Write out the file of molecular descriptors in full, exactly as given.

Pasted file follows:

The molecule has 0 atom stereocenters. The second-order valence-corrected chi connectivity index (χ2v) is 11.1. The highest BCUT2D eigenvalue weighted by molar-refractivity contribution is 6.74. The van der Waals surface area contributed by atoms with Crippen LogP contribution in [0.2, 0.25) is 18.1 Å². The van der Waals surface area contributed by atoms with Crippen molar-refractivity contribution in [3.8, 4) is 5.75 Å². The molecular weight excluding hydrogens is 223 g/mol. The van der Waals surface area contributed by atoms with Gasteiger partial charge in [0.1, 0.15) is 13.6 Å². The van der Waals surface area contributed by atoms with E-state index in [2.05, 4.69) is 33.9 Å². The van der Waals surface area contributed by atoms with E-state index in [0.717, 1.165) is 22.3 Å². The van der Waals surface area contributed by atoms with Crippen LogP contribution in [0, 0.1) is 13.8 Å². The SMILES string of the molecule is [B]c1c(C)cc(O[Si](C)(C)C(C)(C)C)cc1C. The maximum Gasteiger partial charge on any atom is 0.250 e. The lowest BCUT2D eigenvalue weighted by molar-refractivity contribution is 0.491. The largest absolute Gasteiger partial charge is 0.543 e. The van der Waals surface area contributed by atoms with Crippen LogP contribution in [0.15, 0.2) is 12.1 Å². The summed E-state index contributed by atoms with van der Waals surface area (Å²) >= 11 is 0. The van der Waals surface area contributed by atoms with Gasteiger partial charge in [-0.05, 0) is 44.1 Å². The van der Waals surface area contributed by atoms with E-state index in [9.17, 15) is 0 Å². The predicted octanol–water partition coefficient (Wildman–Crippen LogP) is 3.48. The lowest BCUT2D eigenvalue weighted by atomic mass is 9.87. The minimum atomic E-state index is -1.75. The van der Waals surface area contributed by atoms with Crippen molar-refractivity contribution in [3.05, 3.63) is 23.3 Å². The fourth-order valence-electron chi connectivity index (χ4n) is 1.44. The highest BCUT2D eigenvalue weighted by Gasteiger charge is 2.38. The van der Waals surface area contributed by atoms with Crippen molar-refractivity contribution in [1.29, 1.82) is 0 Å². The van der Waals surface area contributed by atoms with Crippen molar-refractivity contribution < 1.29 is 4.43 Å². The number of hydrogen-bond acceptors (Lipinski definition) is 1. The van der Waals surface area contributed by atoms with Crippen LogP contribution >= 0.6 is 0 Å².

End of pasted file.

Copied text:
The molecule has 0 atom stereocenters. The second-order valence-corrected chi connectivity index (χ2v) is 11.1. The highest BCUT2D eigenvalue weighted by molar-refractivity contribution is 6.74. The van der Waals surface area contributed by atoms with Crippen LogP contribution in [0.2, 0.25) is 18.1 Å². The van der Waals surface area contributed by atoms with Crippen molar-refractivity contribution in [3.8, 4) is 5.75 Å². The molecular weight excluding hydrogens is 223 g/mol. The van der Waals surface area contributed by atoms with Gasteiger partial charge in [0.1, 0.15) is 13.6 Å². The van der Waals surface area contributed by atoms with E-state index in [2.05, 4.69) is 33.9 Å². The van der Waals surface area contributed by atoms with E-state index in [0.717, 1.165) is 22.3 Å². The van der Waals surface area contributed by atoms with Crippen LogP contribution in [0, 0.1) is 13.8 Å². The SMILES string of the molecule is [B]c1c(C)cc(O[Si](C)(C)C(C)(C)C)cc1C. The maximum Gasteiger partial charge on any atom is 0.250 e. The lowest BCUT2D eigenvalue weighted by molar-refractivity contribution is 0.491. The largest absolute Gasteiger partial charge is 0.543 e. The van der Waals surface area contributed by atoms with Crippen LogP contribution in [0.15, 0.2) is 12.1 Å². The summed E-state index contributed by atoms with van der Waals surface area (Å²) >= 11 is 0. The van der Waals surface area contributed by atoms with Gasteiger partial charge in [-0.05, 0) is 44.1 Å². The van der Waals surface area contributed by atoms with E-state index in [9.17, 15) is 0 Å². The predicted octanol–water partition coefficient (Wildman–Crippen LogP) is 3.48. The lowest BCUT2D eigenvalue weighted by atomic mass is 9.87. The minimum atomic E-state index is -1.75. The van der Waals surface area contributed by atoms with Crippen molar-refractivity contribution in [3.05, 3.63) is 23.3 Å². The fourth-order valence-electron chi connectivity index (χ4n) is 1.44. The highest BCUT2D eigenvalue weighted by Gasteiger charge is 2.38. The van der Waals surface area contributed by atoms with Crippen molar-refractivity contribution in [1.29, 1.82) is 0 Å². The van der Waals surface area contributed by atoms with Crippen molar-refractivity contribution < 1.29 is 4.43 Å². The number of hydrogen-bond acceptors (Lipinski definition) is 1. The van der Waals surface area contributed by atoms with Crippen LogP contribution >= 0.6 is 0 Å².